Trails in urban parks deliver "cheap, dirty fun" for kids, adults
Mountain bikers are reviving parks, neighborhoods and communities across the Midwest
Iowa has been working hard to build more trails in every corner of the state. The reasons are clear: trails improve the local economy and encourage physical activity. However, the resources required to create and maintain trails can be daunting.
At Saturday's Iowa Bicycle Summit in Des Moines, a handful of veteran trailbuilders will describe how they're building trails cheaper, faster and closer to the backdoors of trail users in Decorah, Des Moines, Minneopolis, Omaha and the Quad Cities. Their secret: natural surface trails in urban parks.
"Singletrack is great for cleaning up city parks and getting people outside and moving," said Ryan Hanser, a representative of the International Mountain BIcycling Association and the moderator of the afternoon panel discussion. "These trails fill parks with low-impact users and don't cost much to create or maintain. Natural trails are cheap, dirty fun."
The importance of nearby outdoor recreation is especially important for children, according author Richard Louv and others who've found that that spending time in nature creates longer attention spans and other psychological benefits along with less obesity.
"Planners really need to look at this approach to trail development," said Hanser. "People want to connect to nature and open space, especially when they live in urban areas."
The panel session, titled 'Urban Dirt', is scheduled for 3:30 p.m.
Visit http://www.iowabicyclecoalition.org for more information on the session and Iowa Bicycle Summit.
Panelists for the 'Urban Dirt' session include:
Tim Wegner, President, TrailSource
Trail Source is a construction, education and consulting company born out the opportunities to build trails in Minnesota and Wisconsin – opportunities created by the advocacy of Tim Wegner and others within the Minnesota Off Road Cyclists (MORC). Tim was a board member of MORC and served more than a decade as the International Mountain Bicycling Association (IMBA) representative for Minnesota, helping grow mountain bike access across the state. As a former board member of American Trails and current member of the Professional Trail Builders Association, Tim carries a wide view of the obstacles and opportunities in creating natural trails inside cities. Tim’s advocacy, volunteerism and professional service have created trails 10 cities and three county parks in the Minneapolis area. Tim is working with the IMBA and others to get more than 22 miles of trail built in 2010 at the Cuyuna Ride Center in Crosby, Minnesota.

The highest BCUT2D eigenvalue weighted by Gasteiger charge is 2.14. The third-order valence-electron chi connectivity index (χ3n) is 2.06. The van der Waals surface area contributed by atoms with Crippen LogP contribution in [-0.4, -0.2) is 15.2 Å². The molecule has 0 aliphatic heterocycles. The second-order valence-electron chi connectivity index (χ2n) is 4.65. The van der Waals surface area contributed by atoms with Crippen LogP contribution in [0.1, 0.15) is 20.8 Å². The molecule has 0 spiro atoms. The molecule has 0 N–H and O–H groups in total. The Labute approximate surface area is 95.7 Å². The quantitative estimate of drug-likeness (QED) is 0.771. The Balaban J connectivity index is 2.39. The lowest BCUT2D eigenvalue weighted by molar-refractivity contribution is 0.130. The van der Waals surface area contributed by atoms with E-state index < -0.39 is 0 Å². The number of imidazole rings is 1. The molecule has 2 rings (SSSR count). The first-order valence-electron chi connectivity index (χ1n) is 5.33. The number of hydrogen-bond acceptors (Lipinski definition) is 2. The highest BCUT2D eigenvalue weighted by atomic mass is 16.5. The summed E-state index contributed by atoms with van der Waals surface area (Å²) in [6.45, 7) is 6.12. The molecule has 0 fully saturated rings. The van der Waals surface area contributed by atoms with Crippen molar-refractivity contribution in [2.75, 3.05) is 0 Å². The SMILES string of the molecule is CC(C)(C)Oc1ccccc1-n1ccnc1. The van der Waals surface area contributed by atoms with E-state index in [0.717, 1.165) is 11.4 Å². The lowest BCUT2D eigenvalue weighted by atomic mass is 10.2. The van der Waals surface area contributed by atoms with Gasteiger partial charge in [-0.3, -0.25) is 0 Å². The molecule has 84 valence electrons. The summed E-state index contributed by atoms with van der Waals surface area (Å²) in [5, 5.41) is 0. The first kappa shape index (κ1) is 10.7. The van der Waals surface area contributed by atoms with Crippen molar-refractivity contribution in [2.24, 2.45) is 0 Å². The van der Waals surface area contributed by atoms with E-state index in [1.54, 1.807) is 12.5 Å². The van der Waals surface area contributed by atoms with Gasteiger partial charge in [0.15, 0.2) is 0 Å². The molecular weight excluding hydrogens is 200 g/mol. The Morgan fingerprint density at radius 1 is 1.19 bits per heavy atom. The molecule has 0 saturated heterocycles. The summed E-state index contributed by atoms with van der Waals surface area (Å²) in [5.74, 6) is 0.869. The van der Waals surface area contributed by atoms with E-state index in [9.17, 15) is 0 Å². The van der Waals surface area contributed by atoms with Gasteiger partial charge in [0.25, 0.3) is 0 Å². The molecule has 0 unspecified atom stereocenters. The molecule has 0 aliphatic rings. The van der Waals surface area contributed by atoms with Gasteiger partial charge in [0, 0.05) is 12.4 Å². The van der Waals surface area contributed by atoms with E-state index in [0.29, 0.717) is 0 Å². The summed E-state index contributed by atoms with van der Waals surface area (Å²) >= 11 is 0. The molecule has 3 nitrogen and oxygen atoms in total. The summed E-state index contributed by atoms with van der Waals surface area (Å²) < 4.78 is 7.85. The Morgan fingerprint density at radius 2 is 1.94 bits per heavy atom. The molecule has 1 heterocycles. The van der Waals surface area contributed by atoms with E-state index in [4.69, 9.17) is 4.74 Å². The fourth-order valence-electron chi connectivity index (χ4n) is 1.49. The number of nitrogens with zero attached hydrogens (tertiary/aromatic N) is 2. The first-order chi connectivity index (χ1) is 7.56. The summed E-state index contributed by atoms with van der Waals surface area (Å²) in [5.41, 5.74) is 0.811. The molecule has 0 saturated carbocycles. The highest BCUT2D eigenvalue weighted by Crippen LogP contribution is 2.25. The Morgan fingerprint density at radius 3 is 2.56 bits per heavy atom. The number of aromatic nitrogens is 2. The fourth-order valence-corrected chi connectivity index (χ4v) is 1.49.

Mike Frasier, President, Friends of Off Road Cycling (FORC)
After nearly a decade of mountain biking, Mike joined his local trail-building club in 2000 and is now serving his third term as president. FORC’s volunteers have built trails in three urban parks -- Sunderbruch Park in Iowa and Sylvan Island and Illiniwek Parks in Illinois. FORC will host the Midwest Mountain Bike Festival in 2011 and 2012.
Rich ‘Deke’ Gosen, Oneota River Cycles
Decorah is home to challenging trails and Iowa’s first and longest-running mountain bike race, the Decorah Time Trials started in 1983 by Deke and others who formed an enduring partnership between trail users and the city’s government and businesses. The community’s 18 miles of trail in city parks were built at little cost and draw visitors from across Iowa and nearby states.
Kent McNeill, Co-founder, Velogear and Trek Bicycle Stores of the Midwest
In addition to his responsibilities as an owner of two businesses supporting cycling, Kent serves as chair of the Eastern Nebraska/Western Iowa IMBA club Trails Have Our Respect (THOR) and the leadership team of Activate Omaha, an organization focused on activity and the importance of designing community for active lifestyles. THOR has built and manages trails in several city and state parks in the Omaha metro area.